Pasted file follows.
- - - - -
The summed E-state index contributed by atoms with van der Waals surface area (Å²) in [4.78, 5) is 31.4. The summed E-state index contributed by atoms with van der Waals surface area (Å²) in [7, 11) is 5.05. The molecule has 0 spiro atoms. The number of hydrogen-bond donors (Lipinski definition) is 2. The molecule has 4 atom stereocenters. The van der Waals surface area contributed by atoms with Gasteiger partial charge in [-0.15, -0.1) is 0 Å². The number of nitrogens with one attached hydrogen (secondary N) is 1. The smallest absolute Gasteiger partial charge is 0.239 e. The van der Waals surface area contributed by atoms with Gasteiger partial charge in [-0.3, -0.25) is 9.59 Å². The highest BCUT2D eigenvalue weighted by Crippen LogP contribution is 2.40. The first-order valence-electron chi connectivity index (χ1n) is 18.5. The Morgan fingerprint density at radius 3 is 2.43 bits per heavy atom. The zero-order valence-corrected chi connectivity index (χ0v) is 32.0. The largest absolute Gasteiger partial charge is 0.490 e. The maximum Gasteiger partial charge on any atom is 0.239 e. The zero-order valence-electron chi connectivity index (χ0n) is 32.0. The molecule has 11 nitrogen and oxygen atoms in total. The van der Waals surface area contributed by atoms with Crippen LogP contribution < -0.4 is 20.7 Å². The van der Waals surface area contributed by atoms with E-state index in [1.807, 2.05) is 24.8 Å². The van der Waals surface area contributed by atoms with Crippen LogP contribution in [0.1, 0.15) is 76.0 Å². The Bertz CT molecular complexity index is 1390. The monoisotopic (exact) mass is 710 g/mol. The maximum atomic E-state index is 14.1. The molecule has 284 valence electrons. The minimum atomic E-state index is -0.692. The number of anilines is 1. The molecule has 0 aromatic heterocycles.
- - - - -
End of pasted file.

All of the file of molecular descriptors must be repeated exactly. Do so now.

The summed E-state index contributed by atoms with van der Waals surface area (Å²) in [4.78, 5) is 31.4. The summed E-state index contributed by atoms with van der Waals surface area (Å²) in [7, 11) is 5.05. The molecule has 0 spiro atoms. The number of hydrogen-bond donors (Lipinski definition) is 2. The molecule has 4 atom stereocenters. The van der Waals surface area contributed by atoms with Gasteiger partial charge in [-0.15, -0.1) is 0 Å². The number of nitrogens with one attached hydrogen (secondary N) is 1. The smallest absolute Gasteiger partial charge is 0.239 e. The van der Waals surface area contributed by atoms with Gasteiger partial charge in [-0.3, -0.25) is 9.59 Å². The highest BCUT2D eigenvalue weighted by Crippen LogP contribution is 2.40. The first-order valence-electron chi connectivity index (χ1n) is 18.5. The Morgan fingerprint density at radius 3 is 2.43 bits per heavy atom. The zero-order valence-corrected chi connectivity index (χ0v) is 32.0. The largest absolute Gasteiger partial charge is 0.490 e. The maximum Gasteiger partial charge on any atom is 0.239 e. The zero-order valence-electron chi connectivity index (χ0n) is 32.0. The molecule has 11 nitrogen and oxygen atoms in total. The van der Waals surface area contributed by atoms with Crippen LogP contribution < -0.4 is 20.7 Å². The van der Waals surface area contributed by atoms with E-state index in [1.807, 2.05) is 24.8 Å². The van der Waals surface area contributed by atoms with Crippen LogP contribution in [0.1, 0.15) is 76.0 Å². The Bertz CT molecular complexity index is 1390. The monoisotopic (exact) mass is 710 g/mol. The maximum atomic E-state index is 14.1. The molecule has 284 valence electrons. The minimum atomic E-state index is -0.692. The number of anilines is 1. The molecule has 0 aromatic heterocycles.